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Divorcing Spouses

Recently I have had issues come up with couples who are divorced and squabbling over the rights to the unit they rented. Our lease only allows one persons name as the main renter. The other person is listed as an authorized person to have access. On some occasions the renter does not list the spouse-so then they have to get a court order to gain access. I just want to make sure I protect our facility in these matters. What do other managers do in these cases?

Comments

  • rhiphelpsrhiphelps CARegistered User ✭✭
    At our facility, we have been told that if the person is listed to have access, they have exactly that. It is up to the primary tenant on the lease to make any changes per Change of Address form. Divorces don't exactly happen over night, so there is a bit of time to prepare.
    For example, if the unit is in the wife's name, she would need to come to the office and fill out a COA form, removing her husband from authorized access. I would also recommend that she change the access code and change the lock. If the husband comes in, he will not have access. It would be up to the couple and the police if they wish to involve them to divide up the contents of the unit then. 
    If the wife doesn't change the access, and the husband gets into the unit (say he clears it out!), it would be up to the wife to file a police report. 
  • WoodyWoody VARegistered User, Daily Operations Certified
    I ran into this situation a couple years ago.  The couple hadn't completed the divorce yet.  The unit was originally in both names but the husband (primary lessee) came in and dropped the wife from the unit and replaced her with someone else and changed the lock, access codes, etc.  When the wife showed up with movers during non-office hours on a Sunday she couldn't access the property.  She called and spoke to the after hours call center who told her I'd be in later in the afternoon.  Sure enough she showed up again with movers and police in tow demanding access to the unit.  She did have a court order but it didn't list our specific property information or the unit number.  The police officer calmly told her to work it out with your husband because we can't authorize access to the property.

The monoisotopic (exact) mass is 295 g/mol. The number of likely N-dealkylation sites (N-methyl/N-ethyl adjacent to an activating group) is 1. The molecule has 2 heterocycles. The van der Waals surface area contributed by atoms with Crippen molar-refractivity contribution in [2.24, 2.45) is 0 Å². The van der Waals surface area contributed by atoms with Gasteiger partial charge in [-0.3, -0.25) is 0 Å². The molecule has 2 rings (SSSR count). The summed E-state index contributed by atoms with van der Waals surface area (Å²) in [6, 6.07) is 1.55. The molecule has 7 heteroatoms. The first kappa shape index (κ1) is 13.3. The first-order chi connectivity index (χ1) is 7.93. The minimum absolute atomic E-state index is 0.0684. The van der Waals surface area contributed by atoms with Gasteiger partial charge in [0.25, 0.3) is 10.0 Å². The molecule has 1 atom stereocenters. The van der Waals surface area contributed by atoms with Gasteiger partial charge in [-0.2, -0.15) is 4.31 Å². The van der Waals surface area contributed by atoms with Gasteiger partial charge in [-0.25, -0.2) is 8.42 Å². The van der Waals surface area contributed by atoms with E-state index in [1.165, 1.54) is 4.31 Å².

• AZStorageGuyAZStorageGuy AZRegistered User ✭✭✭
    @anotherattic , the way our company does it, the person who signed the lease holds all the cards.  If husband and wife are divorcing and husband is the tenant and wife wants access to the unit, guess what?  She either has to get written authorization (notarized) from him, or else she gets his key and gate access code directly from him. Or, as you mentioned, a court order (or any other legal document explicitly granting her access to THAT space.)

    Our job is easy.  We're just the hired help, standing on the sidelines (the best place to be if you don't want to get HIT!). 

    We're not the gatekeeper in this case.  The tenant is.
     William McBride
  • Kimbo225Kimbo225 CARegistered User
    I had that issue several months ago. The lease was in the husbands name and the wife was listed as an alternate. the wife came in after office hours with the gate code and key to the unit and cleaned it out. The following day the husband came and realized his wife cleaned out the unit. He called the cops, they showed up and told him there was not a thing he could do because California is a community property state and she had as much right to the unit and its content as he did. The cops refused to do anything except take a very short report and told the tenant good luck!
  • AZStorageGuyAZStorageGuy AZRegistered User ✭✭✭
    Kimbo225 said:
    The cops refused to do anything except take a very short report and told the tenant good luck!
    Good luck = "fat chance!"
     William McBride
  • LoriLori SCRegistered User, Daily Operations Certified, Advanced Operations Certified, Administrator Certified
    When I rent a unit I stress the importance of the power of the alternate.  All we do is rent the unit.  What happens to the parties involved is really up to them and their personal agreement.
  • SeanL_ESMSeanL_ESM LARegistered User
    Stick to the rules and laws of your state.  Don't go out on a limb no matter what they tell you!  My advice: Don't get involved!
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